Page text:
GA4 doesn’t have a direct “Exit Pages” report. Here are a couple of approaches to find equivalent information:

1. Exploration Analysis:

  • Navigate to Explore > Analysis Hub and create a new exploration (Free-form works well).
  • Dimensions: Drag “Page Title and Screen Class” into the Rows section.
  • Metrics: Add “Exits” to see the volume of exits on each page. Consider adding “Bounce Rate” and “Average Engagement Time” to understand the nature of those exits.
  • Sort: Sort by “Exits” in descending order to see the pages with the most exits. Look for patterns and anomalies across metrics (e.g., high exits AND high bounce rate indicate a potential problem page)

2. Funnel Exploration

  • If you have funnels set up, analyze your Funnel Exploration report (Explore > Funnel Exploration)
  • Each step in the funnel will show you what percentage of users move to the next step and what percentage drop out. This helps identify significant drop-off points in the conversion flow.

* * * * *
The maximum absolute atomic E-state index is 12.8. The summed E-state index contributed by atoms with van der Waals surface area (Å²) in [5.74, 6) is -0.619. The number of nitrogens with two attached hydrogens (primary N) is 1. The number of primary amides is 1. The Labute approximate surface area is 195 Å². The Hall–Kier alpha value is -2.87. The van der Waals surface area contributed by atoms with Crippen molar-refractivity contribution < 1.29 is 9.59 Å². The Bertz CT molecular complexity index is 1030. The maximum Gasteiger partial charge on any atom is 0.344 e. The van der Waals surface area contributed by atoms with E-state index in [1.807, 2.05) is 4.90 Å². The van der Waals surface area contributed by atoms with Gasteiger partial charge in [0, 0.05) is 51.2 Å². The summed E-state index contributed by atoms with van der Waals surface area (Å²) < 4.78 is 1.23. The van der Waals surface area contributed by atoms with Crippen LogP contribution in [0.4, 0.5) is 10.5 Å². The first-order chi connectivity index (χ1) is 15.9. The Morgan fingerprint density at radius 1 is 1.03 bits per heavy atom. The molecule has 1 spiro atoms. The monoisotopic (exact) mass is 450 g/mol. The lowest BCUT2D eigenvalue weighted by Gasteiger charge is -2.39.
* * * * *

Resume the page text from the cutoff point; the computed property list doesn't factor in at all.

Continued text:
Analyzing Drop-Off Pages

Your suggestions for common problems are spot on! Here’s what to look out for:

  • Confusing Navigation or Design: Poor navigation or a cluttered design can discourage users from exploring further.
  • Slow Page Speed: Long load times contribute to bounces and exits. Test your page speed using tools like PageSpeed Insights: https://developers.google.com/speed/pagespeed/insights/
  • Lack of Engaging Content: If content is irrelevant to the visitor or doesn’t answer their search intent, they’re likely to leave.
  • Technical Issues: Errors or broken functionality can frustrate users and lead to exits.

Additional Tips

  • Use Segmentation: Segment your analysis by traffic source, device type, or other parameters to see if specific drop-off patterns emerge for certain types of users.
  • Heatmap Tools: Consider tools like Hotjar to understand in-page behavior and see where users may be struggling.

Use Hotjar Recordings

Hotjar session recordings visually show real visitor behavior on your site like clicks, scrolling, and cursor movements.

Watch recordings on high drop-off pages to see how visitors are interacting. This makes it easy to spot usability problems and conversion blockers.

For example, you may notice visitors looking for a certain UI element but not seeing it or trying to scroll but getting stuck. These actionable insights let you pinpoint exactly how to improve the page design and conversion rate.

Goal conversion rate using hotjar for click recording

Optimizing with Conversion Hooks